Flexor Tendon Injury and Treatment for Tendons in the Hand

Having an injury to the hand or fingers can indicate a need for treatment of the tendons in the hand called flexor tendons. Most commonly these flexor tendon injuries occur from cuts and lacerations to a part of the forearm, hand or wrist causing difficulty bending the fingers and thumbs or wrist.

Since flexor tendons lie near the surface of the skin, a deeper cut typically results in injury to the tendon. With a partial tear, you may still have some movement of your arm, hand or fingers but it will be limited. At times you may experience numbness and tingling in the effected area signaling tendon injury.

What is a Flexor Tendon?

Tendons are tough cords of tissue that connect your muscles to the bone and power the muscles to move our bones. They help us bend our fingers and make a fist. They act similar to a rubber band that is holding tension to secure things in place. Tendons are housed inside a tunnel or tube-like compartment known as the tendon sheath, serving to keep the tendons in place adjacent to your bones.

The tendons that lie on the top of the hand are used to straighten the fingers and are called extensor tendons. The tendons on the palm side assist in bending the fingers and are known as flexor tendons.

When injured, it is important to see a hand surgeon immediately and to seek treatment early for your best functional outcomes. According to the 2010 study of functional outcomes, time elapsed from injury to surgery is one important indicator of how well you will recover movement and feeling. (1). The shorter the time lapse, the better your chances for improvement.

Dr. Jason Ashford, board certified hand surgeon is here to meet your needs in the greater Houston and Conroe, Texas area with prompt diagnosis and treatment.


While lacerations or cuts cause the majority of tendon injuries, not all are due to accidents. Wear and tear on your tendon due to aging, sports or overuse can result in the tendon pulling away from the bone and rupturing.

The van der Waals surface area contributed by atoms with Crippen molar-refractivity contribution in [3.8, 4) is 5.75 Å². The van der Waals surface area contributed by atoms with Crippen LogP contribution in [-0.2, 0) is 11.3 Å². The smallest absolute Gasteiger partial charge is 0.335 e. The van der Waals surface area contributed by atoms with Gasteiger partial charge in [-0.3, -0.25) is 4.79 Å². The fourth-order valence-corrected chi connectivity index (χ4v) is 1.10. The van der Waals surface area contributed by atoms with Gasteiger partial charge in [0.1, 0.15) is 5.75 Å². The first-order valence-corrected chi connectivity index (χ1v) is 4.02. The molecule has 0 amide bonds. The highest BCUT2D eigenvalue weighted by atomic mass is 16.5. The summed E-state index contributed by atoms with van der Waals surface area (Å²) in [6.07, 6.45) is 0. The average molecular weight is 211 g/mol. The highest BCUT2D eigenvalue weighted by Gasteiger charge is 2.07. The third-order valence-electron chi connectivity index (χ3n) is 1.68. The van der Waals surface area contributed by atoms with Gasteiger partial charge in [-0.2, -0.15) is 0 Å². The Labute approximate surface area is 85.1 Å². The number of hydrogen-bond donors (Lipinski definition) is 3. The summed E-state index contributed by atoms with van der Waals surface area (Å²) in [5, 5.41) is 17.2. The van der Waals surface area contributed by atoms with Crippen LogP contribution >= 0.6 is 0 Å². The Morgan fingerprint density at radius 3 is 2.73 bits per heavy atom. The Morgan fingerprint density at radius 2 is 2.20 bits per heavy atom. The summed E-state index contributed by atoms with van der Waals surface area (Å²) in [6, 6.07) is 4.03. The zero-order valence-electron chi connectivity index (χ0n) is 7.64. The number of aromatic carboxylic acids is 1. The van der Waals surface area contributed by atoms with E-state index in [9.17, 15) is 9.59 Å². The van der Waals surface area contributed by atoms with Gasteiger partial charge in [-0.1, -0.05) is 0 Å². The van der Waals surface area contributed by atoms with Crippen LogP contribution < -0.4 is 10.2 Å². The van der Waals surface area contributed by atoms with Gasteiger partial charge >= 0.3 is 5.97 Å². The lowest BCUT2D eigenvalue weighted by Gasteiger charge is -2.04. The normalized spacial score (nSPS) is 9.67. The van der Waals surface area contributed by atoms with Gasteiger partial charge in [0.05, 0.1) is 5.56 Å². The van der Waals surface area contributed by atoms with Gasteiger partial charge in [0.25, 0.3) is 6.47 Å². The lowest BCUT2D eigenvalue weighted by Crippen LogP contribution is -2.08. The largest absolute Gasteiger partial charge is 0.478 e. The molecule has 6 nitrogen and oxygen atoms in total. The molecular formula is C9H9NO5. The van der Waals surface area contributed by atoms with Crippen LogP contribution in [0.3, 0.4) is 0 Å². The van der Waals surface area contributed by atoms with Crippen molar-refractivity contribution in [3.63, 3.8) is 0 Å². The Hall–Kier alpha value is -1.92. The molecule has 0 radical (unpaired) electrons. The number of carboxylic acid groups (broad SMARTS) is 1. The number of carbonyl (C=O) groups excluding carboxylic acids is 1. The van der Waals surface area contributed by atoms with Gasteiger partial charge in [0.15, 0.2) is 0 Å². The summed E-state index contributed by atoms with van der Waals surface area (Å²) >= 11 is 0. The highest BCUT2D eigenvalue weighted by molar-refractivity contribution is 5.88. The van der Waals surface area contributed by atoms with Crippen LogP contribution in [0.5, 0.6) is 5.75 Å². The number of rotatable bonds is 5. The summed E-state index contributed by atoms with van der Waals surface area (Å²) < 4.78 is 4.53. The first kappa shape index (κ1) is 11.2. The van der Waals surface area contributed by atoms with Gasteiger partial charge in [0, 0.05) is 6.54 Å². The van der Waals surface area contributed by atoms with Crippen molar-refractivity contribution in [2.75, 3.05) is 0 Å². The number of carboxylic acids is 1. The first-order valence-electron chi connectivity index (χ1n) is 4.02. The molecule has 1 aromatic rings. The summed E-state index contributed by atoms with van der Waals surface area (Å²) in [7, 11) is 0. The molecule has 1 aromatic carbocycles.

Flexor Tendon Injury

Often sports activities can be the cause of flexor tendon injuries. If you participate in football, wrestling or other similar contact sports, you may experience what is commonly known as “ jersey finger”. In these cases, the tendon has separated or pulled away from the bone.

Rock climbing or exercise requiring extreme hand and arm strength may also lead to stretching or tearing of the tendon or it’s housing, the sheath.

Certain medical conditions are more prone to these tears and injuries and include such diseases as rheumatoid arthritis (RA). With RA, you may experience a weakening in the flexor tendons causing them to be more prone to tearing. At times damage could occur quickly without warning until you find that your finger cannot bend.

Flexor Tendon Injury Symptoms

If you experience loss of range of movements in part of your arm, even after a smaller laceration, you may be experiencing tendon injury. Other indicators include:

  • Laceration or open injury in the palm side of hand
  • Inability to bend finger(s) at the joint
  • Pain in the fold of the finger when bent
  • Palm side finger tenderness
  • Numbness in the finger or fingertip

With any laceration or cut of the lower extremities, you need to seek medical advice and diagnosis.


It is well documented in studies that most flexor tendon injuries of the hand cannot heal without surgical treatment (2). This is because when torn or cut, the two ends of the tendon require surgical re-attachment so that healing can occur. This is unlike other tendon injuries such as the Achilles tendon, which may be isolated into a plantar flexion position to heal. This is not usually the case with flexor tendon tears.

Following surgery you may be required to use a splint and undergo occupational hand therapy with a certified hand therapist.


After surgery many people experience some degree of scarring and stiffness. Occasionally additional surgeries are necessary to improve these conditions. Your hand therapy will begin immediately after surgery and it is very important to follow the advice and recommendations of your specific treatment plan. This will help you heal faster and with better chances of regaining functionality and mobility of your hand and fingers.

It is important to remember that the process of this type of injury and repair may take many months before the healing is complete.

In order to improve your chances of full range of motion and best outcomes in Houston and Conroe, Texas, contact our experienced team of hand surgeons led by Dr. Jason Ashford.

(1) Outcome of early active mobilization after flexor tendons repair in zones II-V in hand.

Saini N, Kundnani V, Patni P, Gupta S

Indian J Orthop. 2010 Jul; 44(3):314-21.


(2) Open Orthop J. 2012; 6: 28–35.

Published online 2012 Feb 23. doi: 10.2174/1874325001206010028